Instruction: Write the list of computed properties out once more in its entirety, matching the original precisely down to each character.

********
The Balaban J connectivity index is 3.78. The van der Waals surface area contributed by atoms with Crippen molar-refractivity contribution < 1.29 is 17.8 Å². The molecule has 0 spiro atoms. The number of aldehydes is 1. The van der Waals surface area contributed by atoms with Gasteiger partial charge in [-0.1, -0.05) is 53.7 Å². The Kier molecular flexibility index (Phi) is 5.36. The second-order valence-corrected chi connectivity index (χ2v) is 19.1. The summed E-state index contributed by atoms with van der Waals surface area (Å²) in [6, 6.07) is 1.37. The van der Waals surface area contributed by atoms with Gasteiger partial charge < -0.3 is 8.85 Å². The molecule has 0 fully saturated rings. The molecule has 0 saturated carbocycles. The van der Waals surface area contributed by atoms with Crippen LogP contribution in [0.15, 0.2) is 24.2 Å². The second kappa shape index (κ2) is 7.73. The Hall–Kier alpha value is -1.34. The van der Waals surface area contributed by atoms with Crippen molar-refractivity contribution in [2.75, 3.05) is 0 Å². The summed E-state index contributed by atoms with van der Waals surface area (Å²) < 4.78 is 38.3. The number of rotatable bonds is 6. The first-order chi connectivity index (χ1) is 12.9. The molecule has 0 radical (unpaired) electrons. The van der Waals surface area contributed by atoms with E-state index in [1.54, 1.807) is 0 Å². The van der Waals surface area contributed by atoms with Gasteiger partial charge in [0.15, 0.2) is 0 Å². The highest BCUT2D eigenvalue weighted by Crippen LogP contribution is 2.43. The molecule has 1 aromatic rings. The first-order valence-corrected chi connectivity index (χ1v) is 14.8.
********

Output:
The Balaban J connectivity index is 3.78. The van der Waals surface area contributed by atoms with Crippen molar-refractivity contribution < 1.29 is 17.8 Å². The molecule has 0 spiro atoms. The number of aldehydes is 1. The van der Waals surface area contributed by atoms with Gasteiger partial charge in [-0.1, -0.05) is 53.7 Å². The Kier molecular flexibility index (Phi) is 5.36. The second-order valence-corrected chi connectivity index (χ2v) is 19.1. The summed E-state index contributed by atoms with van der Waals surface area (Å²) in [6, 6.07) is 1.37. The van der Waals surface area contributed by atoms with Gasteiger partial charge < -0.3 is 8.85 Å². The molecule has 0 fully saturated rings. The molecule has 0 saturated carbocycles. The van der Waals surface area contributed by atoms with Crippen LogP contribution in [0.15, 0.2) is 24.2 Å². The second kappa shape index (κ2) is 7.73. The Hall–Kier alpha value is -1.34. The van der Waals surface area contributed by atoms with Crippen molar-refractivity contribution in [2.75, 3.05) is 0 Å². The summed E-state index contributed by atoms with van der Waals surface area (Å²) < 4.78 is 38.3. The number of rotatable bonds is 6. The first-order chi connectivity index (χ1) is 12.9. The molecule has 0 radical (unpaired) electrons. The van der Waals surface area contributed by atoms with E-state index in [1.54, 1.807) is 0 Å². The van der Waals surface area contributed by atoms with Gasteiger partial charge in [0.15, 0.2) is 0 Å². The highest BCUT2D eigenvalue weighted by Crippen LogP contribution is 2.43. The molecule has 1 aromatic rings. The first-order valence-corrected chi connectivity index (χ1v) is 14.8.